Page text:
Perpetua and Felicitas

900 words | 4 page(s)

One of the earliest Christian heroes of the faith was a young Roman noblewoman named Perpetua. She was martyred in the arena by the Roman government in Carthage in 203 C.E. for being a newly converted Christian. Her story is told in “The Martyrdom of Perpetua and Felicitas”, which consists of the diary she kept in prison along with the story of her death as written by an anonymous author. The text details the imprisonment and deaths of not only Perpetua but also other new converts, including a pregnant slave named Felicitas. The personalized account of her trials and tribulations allows modern readers to get a realistic glimpse into the life of an early Christian woman. In this paper, I will discuss Perpetua’s personal history, her significance, and how she applies to my own life.

The History of Perpetua
During the reign of Emperor Septimius Severus, there were sporadic persecutions of Christians and Jews throughout the empire, particularly against new converts as they posed a greater threat to shaking up the Roman status quo. Perpetua was a twenty-two year old married and educated woman from a noble Roman family in the province of Carthage. In her diary, Perpetua wrote a great deal about her family, including a new baby who she had to give up after her arrest. She also wrote about her Pagan father who pleaded with her to renounce her faith. Finally, Perpetua wrote about her deeply spiritual, prescient, and often violent visions in which she communicated with her dead brother and received divine predictions of her fate in the arena. When Perpetua was brought into the amphitheatre before wild animals, she proved “that even novice Christians can die an exemplary death”. In her newfound Christianity, Perpetua found the authority to demand better treatment from her persecutors. When the Romans attempted to dress her and her fellow prisoners in the robes of Pagan priests and priestesses, she used her authority to stop this from happening. She also managed to win over the crowd who eventually called for her merciful death. As a Roman centurion approached Perpetua to cut her throat, he was unable to do it. Perpetua guided his hand proving that even her enemies had no power over her.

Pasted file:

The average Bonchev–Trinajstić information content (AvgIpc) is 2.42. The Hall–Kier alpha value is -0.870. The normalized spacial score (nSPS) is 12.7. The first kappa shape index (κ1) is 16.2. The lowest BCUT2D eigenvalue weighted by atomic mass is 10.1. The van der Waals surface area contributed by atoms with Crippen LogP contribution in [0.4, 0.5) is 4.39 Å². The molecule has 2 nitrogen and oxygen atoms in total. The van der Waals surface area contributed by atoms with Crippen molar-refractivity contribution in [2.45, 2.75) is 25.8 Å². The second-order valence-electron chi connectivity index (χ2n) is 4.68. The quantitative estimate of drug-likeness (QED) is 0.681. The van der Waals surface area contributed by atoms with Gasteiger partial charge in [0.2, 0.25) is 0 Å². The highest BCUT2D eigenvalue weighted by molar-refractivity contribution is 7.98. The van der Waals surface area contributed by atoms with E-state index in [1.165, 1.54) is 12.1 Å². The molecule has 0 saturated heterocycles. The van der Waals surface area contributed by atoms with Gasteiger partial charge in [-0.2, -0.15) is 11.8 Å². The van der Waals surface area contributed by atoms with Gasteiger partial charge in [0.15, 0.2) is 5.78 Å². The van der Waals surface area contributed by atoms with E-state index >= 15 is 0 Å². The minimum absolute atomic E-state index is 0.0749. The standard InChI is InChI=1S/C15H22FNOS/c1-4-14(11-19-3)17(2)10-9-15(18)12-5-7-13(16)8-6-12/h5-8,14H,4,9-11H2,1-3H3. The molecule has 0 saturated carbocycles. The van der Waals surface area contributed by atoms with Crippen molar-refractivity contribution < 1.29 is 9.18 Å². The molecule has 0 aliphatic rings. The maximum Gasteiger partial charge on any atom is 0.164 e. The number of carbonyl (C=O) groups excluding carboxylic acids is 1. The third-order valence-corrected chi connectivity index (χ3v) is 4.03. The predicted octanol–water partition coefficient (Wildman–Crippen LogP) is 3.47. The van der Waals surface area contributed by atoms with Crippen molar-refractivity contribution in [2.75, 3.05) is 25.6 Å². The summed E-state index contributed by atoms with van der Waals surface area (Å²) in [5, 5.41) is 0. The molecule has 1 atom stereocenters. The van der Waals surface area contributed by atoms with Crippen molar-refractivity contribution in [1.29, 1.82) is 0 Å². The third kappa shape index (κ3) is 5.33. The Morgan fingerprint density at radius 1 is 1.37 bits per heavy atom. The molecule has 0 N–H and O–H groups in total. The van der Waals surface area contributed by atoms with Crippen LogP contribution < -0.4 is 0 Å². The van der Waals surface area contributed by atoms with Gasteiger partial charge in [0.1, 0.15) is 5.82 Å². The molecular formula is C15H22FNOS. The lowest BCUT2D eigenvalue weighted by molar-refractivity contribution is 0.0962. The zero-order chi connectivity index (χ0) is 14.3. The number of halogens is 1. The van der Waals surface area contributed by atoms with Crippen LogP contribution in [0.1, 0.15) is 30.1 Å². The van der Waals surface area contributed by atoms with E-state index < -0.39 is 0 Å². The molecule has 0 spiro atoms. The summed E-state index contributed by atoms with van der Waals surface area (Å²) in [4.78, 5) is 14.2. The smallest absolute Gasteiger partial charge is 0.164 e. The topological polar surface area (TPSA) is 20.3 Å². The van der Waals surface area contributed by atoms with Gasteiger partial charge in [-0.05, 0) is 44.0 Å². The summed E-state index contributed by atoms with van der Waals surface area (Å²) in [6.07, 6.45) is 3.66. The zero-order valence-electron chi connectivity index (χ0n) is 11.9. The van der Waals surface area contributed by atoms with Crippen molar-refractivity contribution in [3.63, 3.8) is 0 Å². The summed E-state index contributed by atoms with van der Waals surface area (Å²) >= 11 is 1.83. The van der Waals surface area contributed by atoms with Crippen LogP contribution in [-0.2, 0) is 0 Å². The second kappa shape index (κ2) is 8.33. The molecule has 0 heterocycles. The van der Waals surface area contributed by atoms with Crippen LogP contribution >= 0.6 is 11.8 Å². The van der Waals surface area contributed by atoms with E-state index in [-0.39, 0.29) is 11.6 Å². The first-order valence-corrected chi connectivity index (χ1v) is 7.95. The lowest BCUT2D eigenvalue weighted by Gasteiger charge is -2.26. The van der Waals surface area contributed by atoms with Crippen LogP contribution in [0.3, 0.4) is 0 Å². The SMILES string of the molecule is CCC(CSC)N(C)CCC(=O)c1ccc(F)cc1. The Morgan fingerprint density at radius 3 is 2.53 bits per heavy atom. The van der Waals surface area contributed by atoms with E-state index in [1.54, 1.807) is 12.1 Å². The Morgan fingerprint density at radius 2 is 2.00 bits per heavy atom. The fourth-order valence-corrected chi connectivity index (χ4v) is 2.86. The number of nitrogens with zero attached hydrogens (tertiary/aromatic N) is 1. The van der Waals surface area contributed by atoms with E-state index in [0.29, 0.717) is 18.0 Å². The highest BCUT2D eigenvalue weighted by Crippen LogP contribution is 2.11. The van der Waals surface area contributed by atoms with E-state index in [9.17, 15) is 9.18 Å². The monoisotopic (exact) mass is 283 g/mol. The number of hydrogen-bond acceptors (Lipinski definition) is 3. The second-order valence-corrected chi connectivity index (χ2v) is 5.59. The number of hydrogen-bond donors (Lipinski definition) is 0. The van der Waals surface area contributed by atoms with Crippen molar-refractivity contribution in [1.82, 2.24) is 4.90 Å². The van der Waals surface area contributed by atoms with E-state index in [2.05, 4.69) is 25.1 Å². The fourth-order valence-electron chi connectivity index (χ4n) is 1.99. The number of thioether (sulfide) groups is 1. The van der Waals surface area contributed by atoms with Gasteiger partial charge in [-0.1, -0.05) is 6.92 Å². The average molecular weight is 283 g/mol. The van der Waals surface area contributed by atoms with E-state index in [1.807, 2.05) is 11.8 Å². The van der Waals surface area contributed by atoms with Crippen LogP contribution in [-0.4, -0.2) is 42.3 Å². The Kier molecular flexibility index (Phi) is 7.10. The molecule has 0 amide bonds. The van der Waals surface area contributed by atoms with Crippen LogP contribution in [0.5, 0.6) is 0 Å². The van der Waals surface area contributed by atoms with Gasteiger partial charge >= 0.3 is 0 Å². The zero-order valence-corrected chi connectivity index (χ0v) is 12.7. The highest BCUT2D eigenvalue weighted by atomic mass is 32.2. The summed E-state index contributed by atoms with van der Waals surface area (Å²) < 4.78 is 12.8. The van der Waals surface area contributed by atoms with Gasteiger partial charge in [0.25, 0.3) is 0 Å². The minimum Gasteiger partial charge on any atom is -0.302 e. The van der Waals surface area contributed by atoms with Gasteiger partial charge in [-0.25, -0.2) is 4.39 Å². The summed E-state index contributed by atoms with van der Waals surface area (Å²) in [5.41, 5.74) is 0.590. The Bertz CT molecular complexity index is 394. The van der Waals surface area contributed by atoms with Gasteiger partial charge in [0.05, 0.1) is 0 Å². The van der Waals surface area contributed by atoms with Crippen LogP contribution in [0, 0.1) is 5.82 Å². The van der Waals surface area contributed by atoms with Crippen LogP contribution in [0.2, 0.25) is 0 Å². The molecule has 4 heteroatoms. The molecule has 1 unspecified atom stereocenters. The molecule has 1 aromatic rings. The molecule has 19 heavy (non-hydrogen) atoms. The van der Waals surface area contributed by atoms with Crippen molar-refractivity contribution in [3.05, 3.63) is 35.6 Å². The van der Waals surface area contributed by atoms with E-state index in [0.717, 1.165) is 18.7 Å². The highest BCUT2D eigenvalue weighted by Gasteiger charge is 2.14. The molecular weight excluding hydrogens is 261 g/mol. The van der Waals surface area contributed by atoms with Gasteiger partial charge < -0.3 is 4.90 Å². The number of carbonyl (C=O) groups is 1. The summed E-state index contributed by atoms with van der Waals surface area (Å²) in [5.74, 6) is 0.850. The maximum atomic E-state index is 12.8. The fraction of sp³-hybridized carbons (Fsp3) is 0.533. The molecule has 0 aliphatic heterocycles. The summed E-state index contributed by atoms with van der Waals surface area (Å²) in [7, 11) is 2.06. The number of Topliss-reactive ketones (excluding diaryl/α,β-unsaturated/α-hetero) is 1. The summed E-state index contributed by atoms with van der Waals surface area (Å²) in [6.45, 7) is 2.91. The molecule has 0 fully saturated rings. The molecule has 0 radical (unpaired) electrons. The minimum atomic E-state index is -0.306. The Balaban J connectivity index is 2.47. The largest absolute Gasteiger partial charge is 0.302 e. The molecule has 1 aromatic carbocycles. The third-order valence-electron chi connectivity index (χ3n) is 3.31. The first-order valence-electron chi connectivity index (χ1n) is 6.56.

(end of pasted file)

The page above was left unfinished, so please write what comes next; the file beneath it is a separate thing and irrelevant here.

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The Significance of Perpetua
The significance of Perpetua as a hero of the faith is reflected in her role as a model of Christian community support and religious authority in the face of persecution. For example, when Perpetua and her fellow converts were arrested, they faced many hardships in the “stifling, overcrowded, pitch-dark prison”. Perpetua and her cohorts supported one another through prayer and comfort. Even the outside Christian community offered their support by means of bribing the guards to get the prisoners better treatment. In this way, Perpetua’s story serves as a model for Christian community support.

Perpetua’s story is also significant because she represents a model of religious authority in the face of persecution. She could have easily denounced her Christianity, but instead she showed great resolve and courage in choosing to stay true to her faith, even if it meant being separated from her family and facing a horrific death. In a way, her Christian brothers and sisters became her new family. When her father begged her to recant, she told him, “It will all happen in the prisoner’s dock as God wills; for you may be sure that we are not left to ourselves but are all in his power.’ Perpetua is an early example of true Christian faith in the face of adversity.

Perpetua to Me
I was first introduced to the story of Perpetua from a former teacher and something about her story has stuck with me in my pursuit of a good Christian life. She serves as a reminder to have faith, even in the face of naysayers or nonbelievers. Also, the way in which Perpetua seeks out advice and mentorship from other Christians is a reminder to seek out my own mentors and teachers in my religious life. Finally, Perpetua’s bravery and resolve in the face of many horrors helps me realize my own anxieties can be assuaged through my faith. She had real things to be afraid of and her courage gives me courage.

Even though her time on earth was relatively short, Perpetua certainly made a lasting impression on the early Christian community in Carthage. Although she is not as well known today, she was popular enough during the early part of the 3rd century to have her diary edited and published by an unknown author who many scholars theorize was actually the early church father Tertullian. Perpetua’s journey has the ability to inspire faith, teach community support and mindfulness, and offers a glimpse into the heart and mind of one of Christianity’s earliest heroes.

  • Brown, Peter. The Body and Society: Men, Women, and Sexual Renunciation in Early Christianity; Twentieth Anniversary Edition with a New Introduction (columbia Classics in Religion). 2nd ed. New York: Columbia University Press, 2008.
  • Ehrman, Bart D., ed. After the New Testament: a Reader in Early Christianity. New York: Oxford University Press, USA, 1999.
  • Frend, W. H. C. Rise of Christianity. Philadelphia: Fortress Press, 1986.
  • “Medieval Sourcebook the Passion of Saints Perpetua and Felicity 203: St.perpetua.” Fordham University. October 11, 2013. Accessed October 11, 2013.
  • Sara, Jarvis. “Perpetua.” The Expository Times 120, no. 8 (March 2009): 365-72.

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